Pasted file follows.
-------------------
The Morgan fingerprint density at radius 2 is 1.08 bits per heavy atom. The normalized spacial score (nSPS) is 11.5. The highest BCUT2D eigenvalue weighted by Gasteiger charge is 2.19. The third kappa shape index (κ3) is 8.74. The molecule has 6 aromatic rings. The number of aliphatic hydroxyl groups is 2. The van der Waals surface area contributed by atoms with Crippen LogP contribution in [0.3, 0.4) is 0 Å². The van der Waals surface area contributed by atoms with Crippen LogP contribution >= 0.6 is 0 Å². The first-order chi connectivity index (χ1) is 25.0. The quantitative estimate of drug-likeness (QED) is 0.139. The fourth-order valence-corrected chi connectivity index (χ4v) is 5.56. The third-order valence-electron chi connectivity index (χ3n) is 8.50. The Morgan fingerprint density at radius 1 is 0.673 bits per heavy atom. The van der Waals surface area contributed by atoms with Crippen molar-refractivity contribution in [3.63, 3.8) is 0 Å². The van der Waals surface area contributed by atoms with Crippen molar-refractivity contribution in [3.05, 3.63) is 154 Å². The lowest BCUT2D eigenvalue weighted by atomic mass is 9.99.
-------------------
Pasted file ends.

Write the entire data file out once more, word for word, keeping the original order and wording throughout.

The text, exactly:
The Morgan fingerprint density at radius 2 is 1.08 bits per heavy atom. The normalized spacial score (nSPS) is 11.5. The highest BCUT2D eigenvalue weighted by Gasteiger charge is 2.19. The third kappa shape index (κ3) is 8.74. The molecule has 6 aromatic rings. The number of aliphatic hydroxyl groups is 2. The van der Waals surface area contributed by atoms with Crippen LogP contribution in [0.3, 0.4) is 0 Å². The van der Waals surface area contributed by atoms with Crippen LogP contribution >= 0.6 is 0 Å². The first-order chi connectivity index (χ1) is 25.0. The quantitative estimate of drug-likeness (QED) is 0.139. The fourth-order valence-corrected chi connectivity index (χ4v) is 5.56. The third-order valence-electron chi connectivity index (χ3n) is 8.50. The Morgan fingerprint density at radius 1 is 0.673 bits per heavy atom. The van der Waals surface area contributed by atoms with Crippen molar-refractivity contribution in [3.63, 3.8) is 0 Å². The van der Waals surface area contributed by atoms with Crippen molar-refractivity contribution in [3.05, 3.63) is 154 Å². The lowest BCUT2D eigenvalue weighted by atomic mass is 9.99.